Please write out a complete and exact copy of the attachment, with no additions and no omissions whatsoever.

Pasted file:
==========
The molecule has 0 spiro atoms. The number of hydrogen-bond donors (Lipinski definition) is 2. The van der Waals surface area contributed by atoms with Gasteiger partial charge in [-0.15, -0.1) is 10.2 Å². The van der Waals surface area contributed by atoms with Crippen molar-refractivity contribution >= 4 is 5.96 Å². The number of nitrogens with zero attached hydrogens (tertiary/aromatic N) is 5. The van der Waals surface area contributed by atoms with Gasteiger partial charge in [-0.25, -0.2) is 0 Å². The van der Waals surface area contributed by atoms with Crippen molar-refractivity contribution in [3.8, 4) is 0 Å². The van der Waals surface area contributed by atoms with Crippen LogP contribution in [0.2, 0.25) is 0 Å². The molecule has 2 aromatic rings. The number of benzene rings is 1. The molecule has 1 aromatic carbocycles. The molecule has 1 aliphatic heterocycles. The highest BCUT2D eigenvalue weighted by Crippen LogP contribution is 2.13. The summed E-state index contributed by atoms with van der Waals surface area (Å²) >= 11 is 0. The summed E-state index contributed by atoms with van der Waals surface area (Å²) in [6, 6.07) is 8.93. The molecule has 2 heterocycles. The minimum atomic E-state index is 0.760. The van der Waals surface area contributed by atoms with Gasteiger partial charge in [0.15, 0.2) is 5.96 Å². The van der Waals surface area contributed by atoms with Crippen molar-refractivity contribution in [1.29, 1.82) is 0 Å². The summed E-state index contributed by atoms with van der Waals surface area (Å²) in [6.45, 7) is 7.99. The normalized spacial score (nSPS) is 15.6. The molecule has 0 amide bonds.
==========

The molecule has 0 spiro atoms. The number of hydrogen-bond donors (Lipinski definition) is 2. The van der Waals surface area contributed by atoms with Gasteiger partial charge in [-0.15, -0.1) is 10.2 Å². The van der Waals surface area contributed by atoms with Crippen molar-refractivity contribution >= 4 is 5.96 Å². The number of nitrogens with zero attached hydrogens (tertiary/aromatic N) is 5. The van der Waals surface area contributed by atoms with Gasteiger partial charge in [-0.25, -0.2) is 0 Å². The van der Waals surface area contributed by atoms with Crippen molar-refractivity contribution in [3.8, 4) is 0 Å². The van der Waals surface area contributed by atoms with Crippen LogP contribution in [0.2, 0.25) is 0 Å². The molecule has 2 aromatic rings. The number of benzene rings is 1. The molecule has 1 aromatic carbocycles. The molecule has 1 aliphatic heterocycles. The highest BCUT2D eigenvalue weighted by Crippen LogP contribution is 2.13. The summed E-state index contributed by atoms with van der Waals surface area (Å²) >= 11 is 0. The summed E-state index contributed by atoms with van der Waals surface area (Å²) in [6, 6.07) is 8.93. The molecule has 2 heterocycles. The minimum atomic E-state index is 0.760. The van der Waals surface area contributed by atoms with Gasteiger partial charge in [0.15, 0.2) is 5.96 Å². The van der Waals surface area contributed by atoms with Crippen molar-refractivity contribution in [1.29, 1.82) is 0 Å². The summed E-state index contributed by atoms with van der Waals surface area (Å²) in [6.45, 7) is 7.99. The normalized spacial score (nSPS) is 15.6. The molecule has 0 amide bonds.